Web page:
Hektoen International

A Journal of Medical Humanities

Consumption, Collapse, and Family by Alice Neel

Gregory Rutecki

“The personal images in Alice Neel’s work not only reflect her life, they also provide metaphors …There is no peace…in (her) paintings, only agitated recognition of inevitable struggles.”1

“…Alice Neel described the 20th Century as she experienced it, living in the ghetto with those against whom most of society discriminated. She has provided us with a panorama of the poor, the ill, the downtrodden…”2

Spanish family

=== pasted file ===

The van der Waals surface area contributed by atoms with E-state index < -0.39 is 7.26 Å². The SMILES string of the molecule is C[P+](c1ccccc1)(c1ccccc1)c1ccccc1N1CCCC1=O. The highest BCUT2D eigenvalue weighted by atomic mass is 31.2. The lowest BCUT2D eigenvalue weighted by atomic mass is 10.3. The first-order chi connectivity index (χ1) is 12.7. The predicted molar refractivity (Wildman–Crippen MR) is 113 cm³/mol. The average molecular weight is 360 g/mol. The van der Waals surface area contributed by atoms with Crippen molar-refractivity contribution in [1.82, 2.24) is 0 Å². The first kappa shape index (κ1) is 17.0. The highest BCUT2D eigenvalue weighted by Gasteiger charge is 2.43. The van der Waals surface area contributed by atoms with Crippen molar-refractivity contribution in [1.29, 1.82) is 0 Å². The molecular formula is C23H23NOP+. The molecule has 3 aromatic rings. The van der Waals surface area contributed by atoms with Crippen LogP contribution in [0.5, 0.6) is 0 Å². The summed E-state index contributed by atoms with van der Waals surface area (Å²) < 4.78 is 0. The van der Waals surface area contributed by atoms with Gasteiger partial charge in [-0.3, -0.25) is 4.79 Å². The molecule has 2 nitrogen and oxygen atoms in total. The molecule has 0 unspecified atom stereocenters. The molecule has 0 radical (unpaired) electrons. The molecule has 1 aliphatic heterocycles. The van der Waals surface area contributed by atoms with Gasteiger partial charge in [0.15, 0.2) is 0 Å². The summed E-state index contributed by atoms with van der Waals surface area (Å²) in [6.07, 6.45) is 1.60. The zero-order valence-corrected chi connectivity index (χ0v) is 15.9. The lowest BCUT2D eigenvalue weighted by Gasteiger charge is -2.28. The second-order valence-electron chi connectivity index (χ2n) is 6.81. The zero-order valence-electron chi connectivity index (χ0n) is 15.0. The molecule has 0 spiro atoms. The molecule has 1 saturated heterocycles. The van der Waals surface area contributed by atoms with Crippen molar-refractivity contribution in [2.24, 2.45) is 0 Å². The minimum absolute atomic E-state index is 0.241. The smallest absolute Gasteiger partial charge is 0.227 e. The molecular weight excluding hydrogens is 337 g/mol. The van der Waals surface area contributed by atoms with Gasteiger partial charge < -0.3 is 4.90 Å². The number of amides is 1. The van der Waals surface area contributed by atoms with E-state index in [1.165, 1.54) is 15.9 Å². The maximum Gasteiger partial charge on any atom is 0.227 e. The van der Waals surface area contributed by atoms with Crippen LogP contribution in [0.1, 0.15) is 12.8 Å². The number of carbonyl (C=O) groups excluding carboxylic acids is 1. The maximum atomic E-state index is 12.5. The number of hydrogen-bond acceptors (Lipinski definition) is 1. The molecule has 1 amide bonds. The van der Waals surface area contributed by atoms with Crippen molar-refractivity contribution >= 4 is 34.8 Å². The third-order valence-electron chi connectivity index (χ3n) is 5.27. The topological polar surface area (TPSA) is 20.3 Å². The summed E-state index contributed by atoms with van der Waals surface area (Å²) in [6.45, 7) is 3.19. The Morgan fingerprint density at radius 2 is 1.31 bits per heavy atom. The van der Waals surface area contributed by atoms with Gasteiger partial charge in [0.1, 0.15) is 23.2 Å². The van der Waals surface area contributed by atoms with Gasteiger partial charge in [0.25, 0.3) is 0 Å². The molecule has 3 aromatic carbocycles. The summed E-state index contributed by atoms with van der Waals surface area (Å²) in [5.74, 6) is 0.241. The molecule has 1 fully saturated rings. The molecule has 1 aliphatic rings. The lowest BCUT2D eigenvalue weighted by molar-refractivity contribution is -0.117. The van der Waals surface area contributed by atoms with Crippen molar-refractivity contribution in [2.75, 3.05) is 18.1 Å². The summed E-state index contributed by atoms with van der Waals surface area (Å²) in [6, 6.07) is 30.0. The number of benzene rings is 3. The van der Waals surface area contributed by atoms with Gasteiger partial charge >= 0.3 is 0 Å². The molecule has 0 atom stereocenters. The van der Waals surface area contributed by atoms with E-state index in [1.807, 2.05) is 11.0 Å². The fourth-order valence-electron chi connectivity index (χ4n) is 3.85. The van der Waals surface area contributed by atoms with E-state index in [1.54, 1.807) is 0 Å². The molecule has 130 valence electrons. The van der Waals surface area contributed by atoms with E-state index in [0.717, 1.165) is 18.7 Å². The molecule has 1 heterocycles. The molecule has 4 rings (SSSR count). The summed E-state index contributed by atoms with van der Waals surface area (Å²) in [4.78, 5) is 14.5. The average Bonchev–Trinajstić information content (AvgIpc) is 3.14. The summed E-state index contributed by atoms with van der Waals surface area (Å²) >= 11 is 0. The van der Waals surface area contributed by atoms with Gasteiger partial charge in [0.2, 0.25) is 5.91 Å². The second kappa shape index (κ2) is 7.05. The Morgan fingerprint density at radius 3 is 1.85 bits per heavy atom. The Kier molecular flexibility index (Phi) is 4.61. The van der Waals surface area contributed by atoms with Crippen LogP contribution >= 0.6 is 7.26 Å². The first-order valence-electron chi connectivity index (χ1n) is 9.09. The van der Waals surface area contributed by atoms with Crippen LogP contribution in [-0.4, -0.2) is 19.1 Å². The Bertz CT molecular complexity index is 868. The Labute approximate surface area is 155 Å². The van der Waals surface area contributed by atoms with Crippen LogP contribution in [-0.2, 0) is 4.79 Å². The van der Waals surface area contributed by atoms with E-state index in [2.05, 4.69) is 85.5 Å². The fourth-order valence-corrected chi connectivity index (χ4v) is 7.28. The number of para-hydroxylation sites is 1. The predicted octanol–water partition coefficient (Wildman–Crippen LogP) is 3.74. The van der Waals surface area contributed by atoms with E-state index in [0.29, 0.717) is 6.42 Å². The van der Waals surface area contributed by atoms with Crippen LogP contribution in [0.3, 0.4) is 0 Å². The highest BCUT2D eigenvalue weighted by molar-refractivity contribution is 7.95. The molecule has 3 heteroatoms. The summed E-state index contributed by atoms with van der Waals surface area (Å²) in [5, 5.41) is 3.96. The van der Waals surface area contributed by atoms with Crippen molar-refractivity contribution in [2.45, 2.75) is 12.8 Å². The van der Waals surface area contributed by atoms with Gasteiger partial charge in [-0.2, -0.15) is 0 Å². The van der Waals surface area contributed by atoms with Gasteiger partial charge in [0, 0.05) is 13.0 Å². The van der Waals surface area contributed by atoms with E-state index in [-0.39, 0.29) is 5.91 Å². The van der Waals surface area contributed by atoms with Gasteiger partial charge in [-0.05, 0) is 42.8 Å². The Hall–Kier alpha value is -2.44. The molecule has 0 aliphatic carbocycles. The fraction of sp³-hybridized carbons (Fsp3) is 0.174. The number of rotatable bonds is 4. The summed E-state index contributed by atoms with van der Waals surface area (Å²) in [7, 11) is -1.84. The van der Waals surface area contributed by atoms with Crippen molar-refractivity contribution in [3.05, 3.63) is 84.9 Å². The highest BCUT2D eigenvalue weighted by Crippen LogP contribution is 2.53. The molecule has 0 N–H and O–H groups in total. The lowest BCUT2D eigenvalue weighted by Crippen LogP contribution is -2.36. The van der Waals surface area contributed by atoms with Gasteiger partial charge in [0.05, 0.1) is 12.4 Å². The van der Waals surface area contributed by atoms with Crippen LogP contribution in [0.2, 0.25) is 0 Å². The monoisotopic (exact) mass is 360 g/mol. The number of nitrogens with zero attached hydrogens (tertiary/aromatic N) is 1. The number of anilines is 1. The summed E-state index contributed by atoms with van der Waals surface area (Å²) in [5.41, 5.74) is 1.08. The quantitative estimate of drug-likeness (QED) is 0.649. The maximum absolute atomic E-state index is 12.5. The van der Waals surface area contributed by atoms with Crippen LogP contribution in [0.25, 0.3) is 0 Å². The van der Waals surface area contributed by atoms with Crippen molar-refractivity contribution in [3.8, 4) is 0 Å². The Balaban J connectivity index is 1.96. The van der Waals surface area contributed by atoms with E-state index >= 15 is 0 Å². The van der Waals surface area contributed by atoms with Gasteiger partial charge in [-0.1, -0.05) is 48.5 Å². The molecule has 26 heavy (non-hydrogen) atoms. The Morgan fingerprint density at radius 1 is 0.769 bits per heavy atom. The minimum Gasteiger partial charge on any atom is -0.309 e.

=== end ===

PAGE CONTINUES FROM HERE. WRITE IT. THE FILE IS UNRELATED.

As an artist her oeuvre defies pigeonholing. It has been said, “(her) work was unique… in the way that she could not be tied down into one movement.”3 Her style reflects expressionism and surrealism. Others have recognized her abstract talents.4 Mainstream critics would see a genre expressive of social realism. As an individual however, Alice Neel was even more complicated. In part, she was a feminist. She said, “I didn’t let being a woman hold me back…I never thought it was a man’s world…I always needed women’s lib.”5 She also said, “We are in the midst of revolutionary changes. The Madonna has been replaced by abortion and the wife and helpmate has become woman the aggressor and so she should.”6 But she was not a doctrinaire feminist. She was defiant about her paintings of pregnant women leading an observer to say, “…Neel seems to have deliberately chosen the one subject that was an anathema to feminists, for it threatened to provide evidence for the charge—certain to send women back to their suburban prisons— that ‘anatomy is destiny.’ “7 As a mother of a child who died and another who was taken to Cuba by her first husband, she may have perceived herself as a Degenerate Madonna, a pejorative projection of her brush.8 Paradoxically, she painted celebrities like Ed Koch and Andy Warhol, but seemed more at home with the poorest of Spanish Harlem. Neel said, “Every person is a new universe unique with its own laws… immersed in time…Death…hangs over everyone…I…respect people and their struggle.”9 She was also a sympathetic communist, viewing life through the prism of class struggle, but avoided party affiliation because she could not abide the bureaucracy.10,11 She personally weighed the “haves and have nots,” and thereby created her muse. It was said, “(she possessed a) heightened awareness of class struggle…(and that) she…rejected the Impressionistic Style…stating in her characteristically witty way, ‘I never saw life as a picnic on the grass.’ “12,13 Her living arrangements encapsulated her philosophy, “Neel’s own unconventional lifestyle…and political sensibilities were shaped in part by living and socializing with Latino communities… (seeing) through the…pretenses of social class. 14 It was inevitable that Neel’s exposure to Spanish Harlem would introduce her to Tuberculosis. As John Wilson once exclaimed, “…all art is forged out of human experience and pulmonary tuberculosis is one of the deepest and most testing experiences that a (wo)man can undergo.”15 Neel painted T.B. Harlem (1940) a picture pulsing with pathos, portraying not only consumption, but the physical costs of pulmonary collapse therapy. As Neel said, “Art is a form of history…when I paint people, guess what I try for? One is the complete person… ‘A poem is a moment’s monument’…a painting is that, plus the fact that it is also the…spirit of the age.”16 Juxtaposing T.B. Harlem, and its intended companion piece Spanish Family, allows an artistic glimpse into the second generation of tuberculosis therapy. After sanitaria, surgical lung collapse was the point of the spear in the fight against tuberculosis. Soon thereafter–the third era2, that of antibiotics—seemed to end the reign of T.B. But a fourth era has now been thrust upon us. Extensively Drug Resistant TB has brought us back to surgical approaches in the battle against TB. Looking at Neel’s portrait of TB may inform our generation in many ways.